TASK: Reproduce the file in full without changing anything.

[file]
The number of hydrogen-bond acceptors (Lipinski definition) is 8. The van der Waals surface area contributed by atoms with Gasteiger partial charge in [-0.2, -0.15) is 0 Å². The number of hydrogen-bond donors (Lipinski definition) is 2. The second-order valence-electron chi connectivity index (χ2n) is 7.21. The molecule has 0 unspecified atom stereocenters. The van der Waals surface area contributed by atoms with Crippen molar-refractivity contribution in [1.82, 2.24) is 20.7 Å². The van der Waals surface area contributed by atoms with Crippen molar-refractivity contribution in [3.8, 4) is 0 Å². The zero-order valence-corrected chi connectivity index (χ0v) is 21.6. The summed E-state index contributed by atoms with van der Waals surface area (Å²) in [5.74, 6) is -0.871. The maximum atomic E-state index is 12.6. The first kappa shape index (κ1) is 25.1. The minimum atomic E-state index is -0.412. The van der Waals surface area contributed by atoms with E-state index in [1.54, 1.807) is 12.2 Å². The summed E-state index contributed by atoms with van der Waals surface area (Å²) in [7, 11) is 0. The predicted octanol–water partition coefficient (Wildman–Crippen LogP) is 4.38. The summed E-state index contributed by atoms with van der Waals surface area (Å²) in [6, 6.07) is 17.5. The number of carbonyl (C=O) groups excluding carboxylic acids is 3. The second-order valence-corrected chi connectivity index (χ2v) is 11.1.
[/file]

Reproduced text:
The number of hydrogen-bond acceptors (Lipinski definition) is 8. The van der Waals surface area contributed by atoms with Gasteiger partial charge in [-0.2, -0.15) is 0 Å². The number of hydrogen-bond donors (Lipinski definition) is 2. The second-order valence-electron chi connectivity index (χ2n) is 7.21. The molecule has 0 unspecified atom stereocenters. The van der Waals surface area contributed by atoms with Crippen molar-refractivity contribution in [1.82, 2.24) is 20.7 Å². The van der Waals surface area contributed by atoms with Crippen molar-refractivity contribution in [3.8, 4) is 0 Å². The zero-order valence-corrected chi connectivity index (χ0v) is 21.6. The summed E-state index contributed by atoms with van der Waals surface area (Å²) in [5.74, 6) is -0.871. The maximum atomic E-state index is 12.6. The first kappa shape index (κ1) is 25.1. The minimum atomic E-state index is -0.412. The van der Waals surface area contributed by atoms with E-state index in [1.54, 1.807) is 12.2 Å². The summed E-state index contributed by atoms with van der Waals surface area (Å²) in [7, 11) is 0. The predicted octanol–water partition coefficient (Wildman–Crippen LogP) is 4.38. The summed E-state index contributed by atoms with van der Waals surface area (Å²) in [6, 6.07) is 17.5. The number of carbonyl (C=O) groups excluding carboxylic acids is 3. The second-order valence-corrected chi connectivity index (χ2v) is 11.1.